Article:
“Really. Do you know what position you’ll be playing?”
“First-string quarterback.” Matt struck a pose. “I’m taking Paul’s place.”
“And he’s okay with that?”
Matt shrugged. “He seems to be. Deshawn told me that Paul got his bell rung pretty badly at the end of last season and he skipped spring training. Then since he came back this summer, he’s been playing super careful. Paul said he was glad he didn’t have to listen to Coach yelling at him.”
“Sounds like your coach is an intense kind of guy. Is he okay with you taking off for the Africa trip?”
“I asked him and he said okay.” Matt looked over the table, hoping to find something else to eat.
Unfortunately, near the end of the following week, when Matt reminded the Coach that he was leaving for Lagos, Nigeria the next day, it became very obvious that Coach Helmsley wasn’t okay with the trip.
“He screamed at me for five solid minutes, Uncle Mark!” Matt paced his uncle’s study. “I swear, I thought my Secret Service guys were going to come after him.”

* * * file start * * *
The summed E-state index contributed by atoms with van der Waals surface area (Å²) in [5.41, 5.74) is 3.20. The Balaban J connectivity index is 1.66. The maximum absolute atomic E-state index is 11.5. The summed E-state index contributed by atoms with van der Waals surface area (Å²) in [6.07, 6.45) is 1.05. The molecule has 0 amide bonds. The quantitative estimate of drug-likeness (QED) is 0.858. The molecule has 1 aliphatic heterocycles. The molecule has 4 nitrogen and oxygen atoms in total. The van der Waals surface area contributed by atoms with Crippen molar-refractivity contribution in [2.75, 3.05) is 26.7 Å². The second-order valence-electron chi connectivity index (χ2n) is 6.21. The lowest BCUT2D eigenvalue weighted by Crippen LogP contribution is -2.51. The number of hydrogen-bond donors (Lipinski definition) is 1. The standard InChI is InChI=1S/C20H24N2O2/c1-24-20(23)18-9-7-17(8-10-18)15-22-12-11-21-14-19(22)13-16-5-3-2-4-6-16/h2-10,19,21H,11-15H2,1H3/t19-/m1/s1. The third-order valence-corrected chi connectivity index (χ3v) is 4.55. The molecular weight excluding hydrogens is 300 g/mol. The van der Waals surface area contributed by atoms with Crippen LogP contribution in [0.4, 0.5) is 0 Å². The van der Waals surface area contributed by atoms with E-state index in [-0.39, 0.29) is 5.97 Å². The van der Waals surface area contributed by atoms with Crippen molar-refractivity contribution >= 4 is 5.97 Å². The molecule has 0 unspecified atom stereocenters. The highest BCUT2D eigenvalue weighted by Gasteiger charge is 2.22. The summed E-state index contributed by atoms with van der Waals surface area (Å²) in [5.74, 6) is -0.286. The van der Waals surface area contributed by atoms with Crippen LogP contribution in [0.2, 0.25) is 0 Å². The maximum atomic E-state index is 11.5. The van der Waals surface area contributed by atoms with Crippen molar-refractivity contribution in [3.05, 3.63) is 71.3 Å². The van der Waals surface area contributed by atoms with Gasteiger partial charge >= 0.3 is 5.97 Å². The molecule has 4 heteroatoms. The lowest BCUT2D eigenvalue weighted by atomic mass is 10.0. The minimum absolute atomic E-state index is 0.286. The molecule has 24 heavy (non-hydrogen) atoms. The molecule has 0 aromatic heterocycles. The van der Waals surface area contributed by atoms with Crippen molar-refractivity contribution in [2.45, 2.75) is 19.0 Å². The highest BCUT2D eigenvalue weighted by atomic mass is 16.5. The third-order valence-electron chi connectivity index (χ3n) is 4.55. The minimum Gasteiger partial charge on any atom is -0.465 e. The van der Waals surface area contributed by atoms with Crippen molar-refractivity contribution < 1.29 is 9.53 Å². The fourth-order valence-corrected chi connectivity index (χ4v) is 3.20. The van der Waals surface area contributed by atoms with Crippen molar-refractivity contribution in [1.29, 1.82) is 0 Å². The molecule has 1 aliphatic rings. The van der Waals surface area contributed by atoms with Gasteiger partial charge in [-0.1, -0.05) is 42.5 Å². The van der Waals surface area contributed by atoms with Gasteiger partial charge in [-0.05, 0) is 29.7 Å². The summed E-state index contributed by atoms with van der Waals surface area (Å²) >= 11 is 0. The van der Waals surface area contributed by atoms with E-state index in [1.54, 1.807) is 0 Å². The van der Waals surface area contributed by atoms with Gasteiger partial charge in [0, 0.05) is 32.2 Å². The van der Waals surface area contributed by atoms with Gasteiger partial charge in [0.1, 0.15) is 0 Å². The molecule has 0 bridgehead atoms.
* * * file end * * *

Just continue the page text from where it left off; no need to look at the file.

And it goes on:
Mark, who had heard a similar report from the security detail earlier, nodded. “You did ask him about the trip, didn’t you?”
“Only every day. I swear, Uncle Mark. I did. He kept saying okay.”
“Well, according to the school, he can be a little hard of hearing.”
Matt rolled his eyes. “He can hear plenty good when he wants to. Ask Deshawn about that. He heard Deshawn whispering from behind a bank of lockers. That’s when Deshawn walked. I almost walked then, myself.”
“Well, the school says you can still play, if you want.”
“Are you kidding?” Matt shrieked. “No way! I am done. That guy’s a psycho. I don’t want to play under that! He’s a total do-”
“Matthew, you know how I feel about that word.”
“Well, he is.” Matt looked over at his uncle with a guilty frown. “You’re not going to say I have to, are you?”
“No.” Mark folded his arms. “I think you should have checked things out a little more thoroughly before you committed to playing. But now you know. Lesson learned. Let’s move on.”
“Thanks, Uncle Mark. I’m sorry it got so screwed up. But I did tell him.”